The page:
Excitatory amino acid transporters (EAATs) remove synaptically released glutamate and maintain extracellular glutamate concentrations below neurotoxic levels. Particularly the glial glutamate transporter EAAT2 plays a major role in glutamate clearance in synaptic clefts. Removal of excess cellular glutamate is strongly implicated as a clinically relevant means to treat neurodegenerative diseases where excitotoxicity due to excess glutamate contributes to neuronal injury and death. We have designed a unique research program to understand the molecular mechanisms of allosteric modulation of glutamate transporters by recently discovered small-compound molecules, including long-sought activators of transport. To reach this goal, we will obtain and integrate multidisciplinary knowledge of the transport function, 3D structures, and single-molecule dynamics of the transporters and their complexes with the allosteric compounds. In turn, this knowledge will aid understanding the basic membrane transport mechanisms of the most important excitatory neurotransmitter in the human brain. We will pursue the following aims:
Aim 1 : Elucidate the molecular determinants within the human EAATs that are important for allosteric modulator activity. We will use functional studies and computational approaches to define the allosteric site within EAAT2 that mediate the effects of the compounds.
Aim 2 : Determine the structures of human EAATs in complex with allosteric modulators. We will determine the three-dimensional structures of EAATs in complex with positive and negative allosteric modulators to unravel the atomic details of their coordination.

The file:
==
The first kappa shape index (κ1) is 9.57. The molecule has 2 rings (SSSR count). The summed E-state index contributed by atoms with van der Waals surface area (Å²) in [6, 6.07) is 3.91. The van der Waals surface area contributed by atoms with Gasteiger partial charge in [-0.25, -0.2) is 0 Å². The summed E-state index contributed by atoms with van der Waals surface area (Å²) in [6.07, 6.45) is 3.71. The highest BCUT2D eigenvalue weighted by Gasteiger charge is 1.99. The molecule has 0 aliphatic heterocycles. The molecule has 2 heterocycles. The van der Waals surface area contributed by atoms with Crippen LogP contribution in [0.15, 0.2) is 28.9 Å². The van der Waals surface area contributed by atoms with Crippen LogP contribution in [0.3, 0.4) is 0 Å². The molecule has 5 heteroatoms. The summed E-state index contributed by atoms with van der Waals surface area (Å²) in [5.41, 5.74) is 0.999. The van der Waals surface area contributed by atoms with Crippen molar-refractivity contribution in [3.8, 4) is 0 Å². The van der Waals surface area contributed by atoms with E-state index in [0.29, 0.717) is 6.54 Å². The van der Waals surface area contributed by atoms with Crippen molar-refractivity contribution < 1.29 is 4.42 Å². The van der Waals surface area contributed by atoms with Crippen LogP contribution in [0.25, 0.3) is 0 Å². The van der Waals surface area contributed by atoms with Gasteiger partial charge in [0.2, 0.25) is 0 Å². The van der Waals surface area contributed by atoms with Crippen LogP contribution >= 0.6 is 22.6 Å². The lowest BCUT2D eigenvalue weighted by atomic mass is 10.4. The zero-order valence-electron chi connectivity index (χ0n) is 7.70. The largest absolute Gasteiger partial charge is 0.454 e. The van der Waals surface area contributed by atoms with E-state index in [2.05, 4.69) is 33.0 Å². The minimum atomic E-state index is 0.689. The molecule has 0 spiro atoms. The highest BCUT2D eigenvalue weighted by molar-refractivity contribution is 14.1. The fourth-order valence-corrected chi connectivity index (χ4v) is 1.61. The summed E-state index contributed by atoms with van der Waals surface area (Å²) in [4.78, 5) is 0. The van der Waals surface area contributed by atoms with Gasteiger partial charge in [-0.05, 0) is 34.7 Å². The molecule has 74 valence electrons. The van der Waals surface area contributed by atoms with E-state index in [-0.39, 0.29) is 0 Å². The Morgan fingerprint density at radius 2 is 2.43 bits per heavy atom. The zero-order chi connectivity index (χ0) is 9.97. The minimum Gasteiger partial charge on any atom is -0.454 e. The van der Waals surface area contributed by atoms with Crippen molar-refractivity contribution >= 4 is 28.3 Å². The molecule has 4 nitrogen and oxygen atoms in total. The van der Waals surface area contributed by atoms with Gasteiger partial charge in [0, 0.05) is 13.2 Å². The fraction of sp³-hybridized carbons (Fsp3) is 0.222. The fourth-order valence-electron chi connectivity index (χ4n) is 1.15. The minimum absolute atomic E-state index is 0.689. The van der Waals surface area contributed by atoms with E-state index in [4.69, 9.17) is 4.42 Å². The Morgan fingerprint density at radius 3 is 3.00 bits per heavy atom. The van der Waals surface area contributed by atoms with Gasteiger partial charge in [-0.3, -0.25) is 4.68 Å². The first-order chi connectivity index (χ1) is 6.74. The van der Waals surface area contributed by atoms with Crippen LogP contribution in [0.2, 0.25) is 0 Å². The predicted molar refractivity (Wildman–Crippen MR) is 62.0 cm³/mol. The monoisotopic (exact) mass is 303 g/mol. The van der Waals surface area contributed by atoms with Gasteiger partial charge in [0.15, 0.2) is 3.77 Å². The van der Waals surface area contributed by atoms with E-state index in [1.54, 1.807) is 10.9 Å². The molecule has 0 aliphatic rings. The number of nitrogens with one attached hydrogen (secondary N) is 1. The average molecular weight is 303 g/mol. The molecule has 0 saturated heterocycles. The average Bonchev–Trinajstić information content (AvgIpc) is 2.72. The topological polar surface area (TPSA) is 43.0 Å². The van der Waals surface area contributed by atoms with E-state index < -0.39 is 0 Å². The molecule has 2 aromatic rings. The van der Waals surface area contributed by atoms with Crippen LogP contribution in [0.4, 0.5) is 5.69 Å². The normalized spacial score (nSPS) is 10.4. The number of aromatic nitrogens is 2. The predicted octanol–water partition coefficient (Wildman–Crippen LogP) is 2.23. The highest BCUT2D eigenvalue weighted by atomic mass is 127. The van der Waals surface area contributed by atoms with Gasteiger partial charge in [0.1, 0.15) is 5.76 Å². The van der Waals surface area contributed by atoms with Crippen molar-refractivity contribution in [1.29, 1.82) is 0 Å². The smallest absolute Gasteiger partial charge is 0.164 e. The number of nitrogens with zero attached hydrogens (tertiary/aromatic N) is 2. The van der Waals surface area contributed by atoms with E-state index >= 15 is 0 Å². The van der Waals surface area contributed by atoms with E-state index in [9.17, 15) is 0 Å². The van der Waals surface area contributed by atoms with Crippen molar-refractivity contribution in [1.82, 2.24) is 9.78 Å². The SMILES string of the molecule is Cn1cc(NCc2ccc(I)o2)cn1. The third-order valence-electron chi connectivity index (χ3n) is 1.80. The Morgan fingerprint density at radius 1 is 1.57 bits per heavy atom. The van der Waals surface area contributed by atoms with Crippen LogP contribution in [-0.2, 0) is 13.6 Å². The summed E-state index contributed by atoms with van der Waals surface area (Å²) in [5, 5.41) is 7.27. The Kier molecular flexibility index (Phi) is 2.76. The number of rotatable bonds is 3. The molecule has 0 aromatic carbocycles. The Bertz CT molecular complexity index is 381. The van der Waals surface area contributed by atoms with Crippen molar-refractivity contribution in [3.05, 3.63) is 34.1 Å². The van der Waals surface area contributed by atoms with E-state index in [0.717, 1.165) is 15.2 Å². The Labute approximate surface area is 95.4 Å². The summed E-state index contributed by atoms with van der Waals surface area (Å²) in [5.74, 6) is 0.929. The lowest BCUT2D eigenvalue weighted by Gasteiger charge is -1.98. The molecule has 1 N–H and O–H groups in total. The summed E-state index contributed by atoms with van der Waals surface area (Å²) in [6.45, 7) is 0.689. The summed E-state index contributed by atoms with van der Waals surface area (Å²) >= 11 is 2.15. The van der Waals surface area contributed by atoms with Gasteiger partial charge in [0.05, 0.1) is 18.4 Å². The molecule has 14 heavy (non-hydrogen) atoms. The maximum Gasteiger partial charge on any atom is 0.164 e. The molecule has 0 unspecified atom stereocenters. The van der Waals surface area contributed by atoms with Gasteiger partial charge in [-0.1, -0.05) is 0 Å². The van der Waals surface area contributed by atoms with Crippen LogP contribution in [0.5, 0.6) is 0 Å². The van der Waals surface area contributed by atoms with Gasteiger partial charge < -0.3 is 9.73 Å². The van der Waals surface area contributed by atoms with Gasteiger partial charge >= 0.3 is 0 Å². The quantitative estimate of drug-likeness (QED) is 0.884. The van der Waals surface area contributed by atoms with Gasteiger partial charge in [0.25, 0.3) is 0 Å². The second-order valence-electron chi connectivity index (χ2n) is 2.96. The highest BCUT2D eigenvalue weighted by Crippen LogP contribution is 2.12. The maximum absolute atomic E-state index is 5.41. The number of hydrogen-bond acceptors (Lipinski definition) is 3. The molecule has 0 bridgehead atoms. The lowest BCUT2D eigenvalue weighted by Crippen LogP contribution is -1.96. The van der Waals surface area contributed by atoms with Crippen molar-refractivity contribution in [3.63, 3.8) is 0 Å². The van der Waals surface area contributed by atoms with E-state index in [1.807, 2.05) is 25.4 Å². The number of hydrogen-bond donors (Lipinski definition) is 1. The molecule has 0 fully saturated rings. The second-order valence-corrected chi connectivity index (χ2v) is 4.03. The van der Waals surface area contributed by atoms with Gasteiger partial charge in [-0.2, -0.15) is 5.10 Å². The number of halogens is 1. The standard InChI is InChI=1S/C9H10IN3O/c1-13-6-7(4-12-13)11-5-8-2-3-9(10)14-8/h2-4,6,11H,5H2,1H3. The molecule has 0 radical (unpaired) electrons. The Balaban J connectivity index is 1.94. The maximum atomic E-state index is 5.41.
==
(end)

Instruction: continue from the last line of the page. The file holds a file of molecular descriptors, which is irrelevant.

Aim 3 : Establish whether allosteric modulators modulate the function of EAATs though altering the rates of conformational transitions underlying transport. We will examine the conformational dynamics and its modulation by allosteric modulators using single-molecule FRET and other spectroscopic techniques and couple these studies with single-vesicle/single-transporter assays to determine the effects of allosteric modulators on turnover rates and the timing of transport cycles. IMPACT: Information generated in this research program will open new avenues for drug discovery as these transporters serve as important drug targets for many severe debilitating CNS conditions, such as traumatic brain injury, stroke, epilepsy, ALS and neuropathic pain, that collectively affect nearly 5% of the American population.

Public Health Relevance

The major problem being addressed by this study is the lack of understanding on how to modulate the process of clearance of glutamate, the main chemical for communication in the brain. We have developed compounds that modulate the activity of glutamate transporters, the proteins responsible glutamate clearance in the brain. Our goal is to fully understand the mechanisms of modulation of the activity of these transporters, using these compounds and refined and modern technologies. This information could lead to the development of therapies for many CNS disorders that have dysfunctional levels of glutamate, including traumatic brain injury, stroke, ALS, epilepsy, neuropathic pain among others.

National Institute of Health (NIH)
National Institute of Neurological Disorders and Stroke (NINDS)
Research Project (R01)
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Biophysics of Neural Systems Study Section (BPNS)
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Silberberg, Shai D
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Drexel University
Schools of Medicine
United States
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